7 Key Cybersecurity Challenges SMBs Face
We’ve all heard about the recent global ransomware attacks Petya and WannaCry. The news instilled a sense of fear in businesses around the world, as they illustrated that cybercrime doesn’t discriminate and organizations of all sizes in every industry are potential victims. Despite these high-profile attacks throwing cyber security into the mainstream media, knowledge on how to address cybersecurity varies widely, especially for small and medium businesses (SMBs). This in itself, provides a unique business opportunity for communications service providers whereby they can help address key cybersecurity challenges facing the SMB market.
Whereas most large enterprises are aware of the importance of investing in cyber security, the level of cyber security awareness in SMBs unfortunately does not reflect how vulnerable they are to attacks. SMBs represent a large and attractive market segment to cyber criminals, yet nearly half of all SMBs think that there’s no way they could be hacked. Statistics also show that More than 60% of all cyber-attacks are aimed against small businesses. If those numbers aren’t enough to convince SMBs to invest in security, 60% of those attacked go out of business within six months of the breach and the average cost of a breach to a small business is nearly $400K.
SMBs continue to struggle with implementing the right cyber security solution, working with fewer resources and must prioritize accordingly. When it comes to financing cyber security, SMBs operate on a tighter budget which may not always account for the cost of adequate customer premise equipment (CPEs) like firewalls. On top of that, the number of security solutions on the market today can be overwhelming and put vulnerable SMBs into a state of “analysis paralysis”, where they choose not to implement any solution at all. There are seven key cybersecurity challenges SMBs face that provide CSPs with a significant revenue opportunity:
1. Effective solutions, for maximum protection, can be extremely expensive. Moreover, no matter how many solutions are implemented, no organization is completely secure. Service providers can help SMB customers by offering security as a service through a subscription model to deliver approachable, cost-effective solutions that address their unique needs.
2. Additional software/equipment may not be easily integrated into existing cybersecurity measures. This can result in duplication of effort and other inefficiencies. CSPs can address this by offering an integrated and comprehensive solutions that work together. Additionally, providing different levels of service or ala carte pricing, allows SMBs to subscribe to just the right level of defense that fits their situation and budget.
3. SMBs may lack adequate staff to monitor systems full time. Cybersecurity solutions are most effective when they can protect from cyber-threats on a real-time basis. SMBs may not have the capacity to monitor and mitigate threats, providing solutions that offer the ability to automate and help manage the process can be extremely valuable to SMB customers.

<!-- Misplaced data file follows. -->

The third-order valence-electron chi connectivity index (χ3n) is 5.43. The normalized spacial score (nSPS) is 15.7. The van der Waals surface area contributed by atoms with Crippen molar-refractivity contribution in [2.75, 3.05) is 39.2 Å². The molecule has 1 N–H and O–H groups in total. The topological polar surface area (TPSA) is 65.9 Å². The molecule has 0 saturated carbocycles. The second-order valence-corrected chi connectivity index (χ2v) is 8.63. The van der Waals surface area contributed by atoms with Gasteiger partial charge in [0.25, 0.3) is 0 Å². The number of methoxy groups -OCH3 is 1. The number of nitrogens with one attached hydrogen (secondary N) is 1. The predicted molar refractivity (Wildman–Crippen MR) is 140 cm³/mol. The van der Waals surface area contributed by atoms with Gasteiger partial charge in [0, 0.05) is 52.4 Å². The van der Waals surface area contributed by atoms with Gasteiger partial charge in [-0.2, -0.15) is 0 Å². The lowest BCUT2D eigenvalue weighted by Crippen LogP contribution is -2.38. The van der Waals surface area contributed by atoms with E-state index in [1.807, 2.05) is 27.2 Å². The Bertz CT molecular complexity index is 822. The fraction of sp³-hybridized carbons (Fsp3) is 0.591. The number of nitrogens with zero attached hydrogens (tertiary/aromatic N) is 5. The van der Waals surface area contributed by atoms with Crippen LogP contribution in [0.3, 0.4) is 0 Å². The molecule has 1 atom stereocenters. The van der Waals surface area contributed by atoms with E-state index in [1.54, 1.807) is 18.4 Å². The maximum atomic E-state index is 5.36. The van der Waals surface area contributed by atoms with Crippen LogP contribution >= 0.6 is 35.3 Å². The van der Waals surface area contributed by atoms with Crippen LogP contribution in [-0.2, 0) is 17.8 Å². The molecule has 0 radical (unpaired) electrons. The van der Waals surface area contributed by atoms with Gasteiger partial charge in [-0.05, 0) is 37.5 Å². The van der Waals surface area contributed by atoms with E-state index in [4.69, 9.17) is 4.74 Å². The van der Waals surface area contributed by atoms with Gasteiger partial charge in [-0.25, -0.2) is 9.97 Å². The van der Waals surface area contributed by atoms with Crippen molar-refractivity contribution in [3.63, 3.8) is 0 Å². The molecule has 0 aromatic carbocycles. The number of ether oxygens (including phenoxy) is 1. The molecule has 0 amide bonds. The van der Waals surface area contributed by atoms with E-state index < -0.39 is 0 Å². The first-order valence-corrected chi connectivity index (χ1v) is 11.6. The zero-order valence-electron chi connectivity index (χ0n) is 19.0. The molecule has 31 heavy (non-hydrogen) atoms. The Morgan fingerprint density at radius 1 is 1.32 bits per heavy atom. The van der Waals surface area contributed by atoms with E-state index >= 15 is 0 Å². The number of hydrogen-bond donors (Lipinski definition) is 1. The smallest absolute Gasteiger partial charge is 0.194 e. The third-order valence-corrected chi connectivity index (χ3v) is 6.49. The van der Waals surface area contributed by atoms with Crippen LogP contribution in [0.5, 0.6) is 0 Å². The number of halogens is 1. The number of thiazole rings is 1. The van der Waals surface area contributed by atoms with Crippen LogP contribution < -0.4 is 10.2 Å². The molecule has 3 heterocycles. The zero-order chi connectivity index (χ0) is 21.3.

4. Solutions often require on-site knowledge. The SMB may not be fully prepared to implement and manage an end-to-end cybersecurity solution. CSPs can help by offering easy-to-implement solutions that can be switched on or off remotely as needed via a self-service portal. A CSP might also consider offering security operations as a service, either as an ongoing service or when needed in an emergency.
5. Alert fatigue and “false positives” can hamper productivity – Sifting through patch update and other security alerts can take hours and easily sap the productivity from a small staff. SMBs need to have solutions that can help them easily determine what is important to do immediately and what can be updated or addressed later.
6. Deeper insight and analysis is needed after a threat is detected. Before they can even evaluate a threat, businesses need to be a deeper analysis to understand the threat, what is at risk and to see if there could be any potential side effects of patches, updates or attack mitigation commences. This can be time consuming and expensive for the SMB. CSPs can provide services that can automate threat detection, validation and mitigation.
7. Once actual threats are confirmed, the SMB must then respond effectively. Often, the specific details of the threat are revealed only after a breach has occurred, by which time it may already be too late to prevent damage. Again, by providing services that can automate threat detection, validation and mitigation, CSPs offer valuable resources to stay ahead of threats and help address the issues before it’s too late.
Since the threat landscape is always changing, it would be wise for SMBs to adopt the attitude that the attack is not a matter of if, but when. As stated previously, working with tighter resources means it can be difficult to keep pace with the latest security trends and solutions, especially when the question of whether to implement a solution is still on the table. SMBs are in a difficult position, as they must focus on operations and expanding market share to survive, yet they often have not yet reached a size and valuation where enterprise-level security solutions are sustainable. This provides a unique business opportunity for the CSP by offering flexible cybersecurity services that fit the needs and budget of the SMB.